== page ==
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Runco LS-10d - Performance

Posted on July 17, 2013 by Art Feierman

Runco LS-10d Measured Brightness

Light canon time. That's a phrase few home theater projetors get accused of being. And most of those - entry level "cross-over" projectors. Nonetheless, the LS10d, powered with a 260 watt lamp, is just that - a relative light canon, compared to the average $2000, $5000 or even $10,000 projector. For example, it measured (comparing "best" modes), almost 3 times as bright as the 1300 lumen claiming JVC RS60 that was here last month. (But the Runco, per spec, is only supposed to be about 60% brighter, not 300%.)

The LS10 measured almost identically in "best" mode, as the RS7 did last year. This time our "best" mode lumen count, with the lens at mid-point on the zoom, and post calibration, worked out to 1465 lumens (besting the LS7's 1451 - of course that slight an error is well within measuring accuracy, never mind lamp variation).

After Mike's calibration, that 1465 lumens represents 25 total lumens more than their claim of 1440 lumens at D65. Tis rare we see projectors that beat claims - ok, if not rare, uncommon. The 1465 also means we only lost 14 lumens in the process of calibrating!

Lumen Output and Color Temp at 100 IRE for Various Color Temp Settings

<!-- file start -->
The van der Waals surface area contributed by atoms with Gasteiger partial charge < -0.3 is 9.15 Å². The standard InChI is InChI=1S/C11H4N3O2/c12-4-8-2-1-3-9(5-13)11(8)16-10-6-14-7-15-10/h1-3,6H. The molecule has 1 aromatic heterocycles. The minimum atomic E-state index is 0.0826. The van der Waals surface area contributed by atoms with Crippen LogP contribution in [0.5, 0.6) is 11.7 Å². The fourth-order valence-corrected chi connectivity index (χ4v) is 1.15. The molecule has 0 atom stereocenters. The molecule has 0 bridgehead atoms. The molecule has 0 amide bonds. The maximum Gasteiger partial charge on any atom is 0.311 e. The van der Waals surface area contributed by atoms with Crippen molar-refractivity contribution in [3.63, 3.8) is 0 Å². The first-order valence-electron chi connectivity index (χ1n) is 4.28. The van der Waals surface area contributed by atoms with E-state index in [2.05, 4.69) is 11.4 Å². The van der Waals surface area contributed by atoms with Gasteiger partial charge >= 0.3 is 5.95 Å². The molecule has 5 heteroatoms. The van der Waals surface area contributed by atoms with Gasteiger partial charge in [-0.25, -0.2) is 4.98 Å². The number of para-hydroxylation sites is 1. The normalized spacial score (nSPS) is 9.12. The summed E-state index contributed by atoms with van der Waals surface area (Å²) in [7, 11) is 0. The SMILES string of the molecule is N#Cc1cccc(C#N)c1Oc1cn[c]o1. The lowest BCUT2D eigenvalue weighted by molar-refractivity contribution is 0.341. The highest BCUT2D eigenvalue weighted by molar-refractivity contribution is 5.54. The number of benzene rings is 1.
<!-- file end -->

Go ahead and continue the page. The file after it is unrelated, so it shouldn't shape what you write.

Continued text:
5500 1299 @ 5485
6500 1479 @ 6423
7500 1619 @ 7385
9300 1808 @ 8929

Runco also claims 2100 lumens maximum. They didn't do quite as well there, but still managed to measure 1808 lumens with the lamp in its (native?) 9300K mode. Not exactly where you want to be, extremely thin on reds, but it's an extra 350 lumens if desperately needed. Here's how color temp affected brightness:

The Effect of low lamp (eco) mode on brightness:

LS-10d lumen Output (Eco Lamp, 6500 Color Temp):

1217 lumens measured, down from 1479 a drop of only about 18%.

That is interesting, as the projector says its two lamp modes are 230 and 260 watts about a 12% difference. Either way, an 18% drop is smaller than typical, with most projectors dropping 20-25% and often more.

Effect of zoom on lumen output (6500 Color Temp)
Zoom out 1337
Mid zoom 1479 lumens
Zoom in 1430

The Effect of lens zoom on brightness:

Strange! Normally lenses are brightest at wide angle, not so here, this projector measured brightest with the zoom at mid-point. Even stranger, the projector is brighter in telephoto, than wide angle. Still the entire variation is less than 10%. On projectors with very long zoom ranges (like 2:1) the drop from wide to tele can be more than 45%, and that affects placement decisions. It should not be a factor with the LS10 projector.

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